The famous 16/45 Silent Six was kept in production, a four-cylinder 12/32 version appeared, and later an eight-cylinder 21/60. All were similar ohc designs with a vertical camshaft drive in the big engine coming up through the middle between pots 4 and 5. A new model called the Messenger which was the first step to a monocoque body, with each body-side pressed in one piece appeared in 1928. It was powered by a six-cylinder version of the eight in the 21/60, and seven were sold to the Prince of Wales for use on an African safari. But 1930 brought the model by which Wolseley is perhaps best known apart from its police cars- the Hornet
Nuffield had produced the Morris Minor two years earlier with a four-cylinder engine, and the idea was to drop a six into this basic model and bring the Six within reach of men with four-cylinder incomes. It promised 75 mph from its ohc engine of 57 x 83 mm in a Minor frame lengthened by 12½ inches. The Light Six was all the rage, and with various fancy bodies including a fabric saloon the Hornet
, sold at £175 or £185 with steel panelling. There was a folding sunshine roof for only 50 shillings, and an opening windscreen. From its 127I cc engine the Hornet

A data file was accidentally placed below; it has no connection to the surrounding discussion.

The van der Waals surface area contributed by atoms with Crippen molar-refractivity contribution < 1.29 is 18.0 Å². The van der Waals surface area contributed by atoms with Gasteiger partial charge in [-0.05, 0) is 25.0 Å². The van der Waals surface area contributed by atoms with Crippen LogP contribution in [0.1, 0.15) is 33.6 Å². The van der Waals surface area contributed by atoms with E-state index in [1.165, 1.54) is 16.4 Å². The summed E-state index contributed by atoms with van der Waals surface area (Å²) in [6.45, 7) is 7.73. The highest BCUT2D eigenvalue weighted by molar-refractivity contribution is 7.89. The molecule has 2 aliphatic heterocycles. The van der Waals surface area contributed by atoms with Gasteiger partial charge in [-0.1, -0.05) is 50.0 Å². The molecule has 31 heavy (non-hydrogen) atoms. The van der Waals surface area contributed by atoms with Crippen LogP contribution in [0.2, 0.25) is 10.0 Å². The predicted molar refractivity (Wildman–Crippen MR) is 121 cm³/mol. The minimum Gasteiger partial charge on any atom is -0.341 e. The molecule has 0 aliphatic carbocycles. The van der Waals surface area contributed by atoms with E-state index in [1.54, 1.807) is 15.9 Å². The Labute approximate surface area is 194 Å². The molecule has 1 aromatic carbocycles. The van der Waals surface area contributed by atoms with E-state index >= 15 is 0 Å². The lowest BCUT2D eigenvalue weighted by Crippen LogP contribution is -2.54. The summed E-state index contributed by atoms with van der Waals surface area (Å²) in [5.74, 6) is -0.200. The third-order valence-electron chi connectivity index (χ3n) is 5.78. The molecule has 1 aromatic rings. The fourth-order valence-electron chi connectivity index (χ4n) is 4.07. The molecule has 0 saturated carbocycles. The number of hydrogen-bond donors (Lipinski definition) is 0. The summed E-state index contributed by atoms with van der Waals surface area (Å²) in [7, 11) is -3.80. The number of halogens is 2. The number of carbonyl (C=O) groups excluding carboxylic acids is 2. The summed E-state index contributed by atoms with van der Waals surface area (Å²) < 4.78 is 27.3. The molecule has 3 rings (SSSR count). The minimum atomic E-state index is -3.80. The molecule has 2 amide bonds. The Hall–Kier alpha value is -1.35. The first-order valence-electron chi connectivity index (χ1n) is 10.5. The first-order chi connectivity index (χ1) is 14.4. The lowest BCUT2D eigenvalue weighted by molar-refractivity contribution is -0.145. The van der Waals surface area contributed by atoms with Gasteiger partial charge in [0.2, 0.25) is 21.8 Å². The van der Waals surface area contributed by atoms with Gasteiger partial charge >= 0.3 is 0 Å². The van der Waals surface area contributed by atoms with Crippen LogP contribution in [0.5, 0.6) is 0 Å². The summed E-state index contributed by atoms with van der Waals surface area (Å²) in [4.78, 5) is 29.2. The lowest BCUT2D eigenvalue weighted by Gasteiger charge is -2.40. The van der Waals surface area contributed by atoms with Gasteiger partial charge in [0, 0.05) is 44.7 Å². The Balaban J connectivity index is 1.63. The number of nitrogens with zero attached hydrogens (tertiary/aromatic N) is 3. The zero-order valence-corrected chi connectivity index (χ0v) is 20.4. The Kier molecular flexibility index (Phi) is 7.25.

could reach 60 miles per hour in 30 seconds, very good for its day, and was said to do 33 miles to the gallon. It would do 43 mph in second gear, but suffered from a tiny four-gallon petrol tank on the scuttle inherited from the Minor. The car was 11 ft 1 in long, 4 ft 3 in wide and 5 ft 3 in high. The steering
lock was appalling with a 40 foot turning circle and it took 69 feet to stop from 40 mph. But it sold.
Boy-racer open bodies began to proliferate, by Abbey for Eustace Watkins, Salmons of Newport Pagnell, Michael McEvoy, and Swallow, the Jaguar ancestor. It was the epitome of what the United Kingdom Vintage Sports Car Club hated, with cutaway doors, dummy rear petrol tank, fold-flat screen, wire wheels, and usually laden with badges, stone-guards, mirrors and lamps. Later a bigger and fatter body was pushed on by chopping off the vertical dynamo drive to shorten the engine, substituting a timing chain and belt driven dynamo, and the little six grew up into a larger machine.
The Wolseley Nine
ran from 1930-33, and spawned the Hornet Special